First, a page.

Age discrimination in the UK is already illegal ahead of the October implementation date, employment law experts have warned.
The government published the final age regulations last week, but a recent ruling in the European Court of Justice case of Mangold v Helm suggests that age discrimination is already against the law.
Mangold was a 54-year-old German man employed on a fixed term contract in a permanent full-time job.
According to German law, fixed term contracts are unlawful unless they can be objectively justified. However, if the employee is over 52, that requirement does not apply.
The European Court of Justice decided this contravenes the EU Equal Treatment Directive, even though it does not have to be implemented until the end of 2006.
It said that, in general terms, legislation that lets employers treat people differently because of their age “offends the principle” in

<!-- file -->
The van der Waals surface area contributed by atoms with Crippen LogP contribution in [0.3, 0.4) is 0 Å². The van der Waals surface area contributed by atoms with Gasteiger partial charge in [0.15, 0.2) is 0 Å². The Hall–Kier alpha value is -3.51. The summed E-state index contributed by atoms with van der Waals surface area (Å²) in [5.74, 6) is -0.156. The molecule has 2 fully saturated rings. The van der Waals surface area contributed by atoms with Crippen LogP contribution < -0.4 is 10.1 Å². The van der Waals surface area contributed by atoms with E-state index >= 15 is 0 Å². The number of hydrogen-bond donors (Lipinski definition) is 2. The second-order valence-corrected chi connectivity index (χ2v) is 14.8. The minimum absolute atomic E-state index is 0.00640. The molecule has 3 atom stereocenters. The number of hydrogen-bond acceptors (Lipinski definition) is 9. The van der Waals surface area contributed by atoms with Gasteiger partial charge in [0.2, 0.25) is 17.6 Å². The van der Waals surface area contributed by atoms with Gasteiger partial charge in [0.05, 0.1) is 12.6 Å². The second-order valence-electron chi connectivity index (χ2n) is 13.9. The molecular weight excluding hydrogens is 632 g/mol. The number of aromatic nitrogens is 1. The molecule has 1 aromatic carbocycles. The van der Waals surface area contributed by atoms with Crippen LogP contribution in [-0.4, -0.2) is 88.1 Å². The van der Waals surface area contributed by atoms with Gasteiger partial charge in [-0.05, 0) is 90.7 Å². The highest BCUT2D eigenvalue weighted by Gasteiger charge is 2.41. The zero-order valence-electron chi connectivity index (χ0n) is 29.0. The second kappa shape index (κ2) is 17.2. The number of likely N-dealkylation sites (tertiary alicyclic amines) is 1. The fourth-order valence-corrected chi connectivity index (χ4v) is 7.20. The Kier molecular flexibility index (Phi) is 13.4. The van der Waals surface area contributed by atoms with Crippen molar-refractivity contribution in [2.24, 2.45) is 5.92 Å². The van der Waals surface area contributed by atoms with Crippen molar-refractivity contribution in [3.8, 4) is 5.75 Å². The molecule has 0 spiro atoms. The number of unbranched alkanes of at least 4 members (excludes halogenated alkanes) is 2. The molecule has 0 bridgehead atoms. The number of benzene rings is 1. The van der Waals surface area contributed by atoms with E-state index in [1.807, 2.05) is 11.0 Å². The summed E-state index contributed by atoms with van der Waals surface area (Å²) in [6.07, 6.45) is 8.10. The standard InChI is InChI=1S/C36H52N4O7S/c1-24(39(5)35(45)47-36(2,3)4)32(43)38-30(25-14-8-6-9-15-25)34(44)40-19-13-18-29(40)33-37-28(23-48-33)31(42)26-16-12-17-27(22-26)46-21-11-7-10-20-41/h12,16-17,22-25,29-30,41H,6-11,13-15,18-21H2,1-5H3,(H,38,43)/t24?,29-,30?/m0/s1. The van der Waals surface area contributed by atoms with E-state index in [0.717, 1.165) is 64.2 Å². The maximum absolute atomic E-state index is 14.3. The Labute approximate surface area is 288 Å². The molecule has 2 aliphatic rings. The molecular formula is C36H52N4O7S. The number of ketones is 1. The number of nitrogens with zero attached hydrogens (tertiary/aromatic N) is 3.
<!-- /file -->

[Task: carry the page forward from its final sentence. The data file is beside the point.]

international law of eliminating discrimination on the basis of age.
The European Court of Justice ruled that national courts must set aside any provision of national law which conflicts with the directive even before the period for implementation has expired.
Owen Warnock, employment law partner at Eversheds law firm, said the case was a strong warning to UK employers.
“The government has done a great deal to create a practical framework for the [age] regulations. But in theory this ruling means that in the UK employees can already bring claims for age discrimination,” he said.
“So the message to business is clear – there is no time to delay preparation any further.”
Warnock said the ruling could pave the way for other EU directives to be treated in a similar fashion, regardless of whether they had been implemented by member states.